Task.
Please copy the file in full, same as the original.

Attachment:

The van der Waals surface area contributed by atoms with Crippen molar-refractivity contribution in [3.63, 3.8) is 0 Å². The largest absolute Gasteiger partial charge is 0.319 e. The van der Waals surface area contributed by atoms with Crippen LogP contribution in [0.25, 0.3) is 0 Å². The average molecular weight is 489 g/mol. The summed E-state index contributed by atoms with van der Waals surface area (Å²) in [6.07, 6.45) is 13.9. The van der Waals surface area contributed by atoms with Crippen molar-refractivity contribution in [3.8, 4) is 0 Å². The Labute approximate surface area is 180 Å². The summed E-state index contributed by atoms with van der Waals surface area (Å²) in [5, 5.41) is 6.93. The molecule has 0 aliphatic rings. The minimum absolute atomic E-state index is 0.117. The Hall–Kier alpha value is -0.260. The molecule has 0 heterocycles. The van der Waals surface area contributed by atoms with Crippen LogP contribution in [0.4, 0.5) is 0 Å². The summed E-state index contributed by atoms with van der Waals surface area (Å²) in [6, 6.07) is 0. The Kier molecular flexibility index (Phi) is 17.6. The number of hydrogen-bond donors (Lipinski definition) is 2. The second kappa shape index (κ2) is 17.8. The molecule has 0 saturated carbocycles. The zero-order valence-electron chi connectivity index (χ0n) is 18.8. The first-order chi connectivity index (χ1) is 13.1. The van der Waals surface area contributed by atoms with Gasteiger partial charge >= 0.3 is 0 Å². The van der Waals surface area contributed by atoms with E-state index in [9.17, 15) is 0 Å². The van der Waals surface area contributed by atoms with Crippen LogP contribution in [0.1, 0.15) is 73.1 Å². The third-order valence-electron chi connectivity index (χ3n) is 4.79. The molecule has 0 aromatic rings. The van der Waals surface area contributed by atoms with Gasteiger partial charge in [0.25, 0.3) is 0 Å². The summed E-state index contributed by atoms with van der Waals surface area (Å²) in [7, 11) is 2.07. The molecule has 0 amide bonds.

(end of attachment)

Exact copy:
The van der Waals surface area contributed by atoms with Crippen molar-refractivity contribution in [3.63, 3.8) is 0 Å². The largest absolute Gasteiger partial charge is 0.319 e. The van der Waals surface area contributed by atoms with Crippen LogP contribution in [0.25, 0.3) is 0 Å². The average molecular weight is 489 g/mol. The summed E-state index contributed by atoms with van der Waals surface area (Å²) in [6.07, 6.45) is 13.9. The van der Waals surface area contributed by atoms with Crippen molar-refractivity contribution in [3.8, 4) is 0 Å². The Labute approximate surface area is 180 Å². The summed E-state index contributed by atoms with van der Waals surface area (Å²) in [5, 5.41) is 6.93. The molecule has 0 aliphatic rings. The minimum absolute atomic E-state index is 0.117. The Hall–Kier alpha value is -0.260. The molecule has 0 heterocycles. The van der Waals surface area contributed by atoms with Crippen LogP contribution in [0.4, 0.5) is 0 Å². The summed E-state index contributed by atoms with van der Waals surface area (Å²) in [6, 6.07) is 0. The Kier molecular flexibility index (Phi) is 17.6. The number of hydrogen-bond donors (Lipinski definition) is 2. The second kappa shape index (κ2) is 17.8. The molecule has 0 saturated carbocycles. The zero-order valence-electron chi connectivity index (χ0n) is 18.8. The first-order chi connectivity index (χ1) is 13.1. The van der Waals surface area contributed by atoms with Gasteiger partial charge >= 0.3 is 0 Å². The van der Waals surface area contributed by atoms with E-state index in [9.17, 15) is 0 Å². The van der Waals surface area contributed by atoms with Crippen LogP contribution in [0.1, 0.15) is 73.1 Å². The third-order valence-electron chi connectivity index (χ3n) is 4.79. The molecule has 0 aromatic rings. The van der Waals surface area contributed by atoms with Gasteiger partial charge in [0.25, 0.3) is 0 Å². The summed E-state index contributed by atoms with van der Waals surface area (Å²) in [7, 11) is 2.07. The molecule has 0 amide bonds.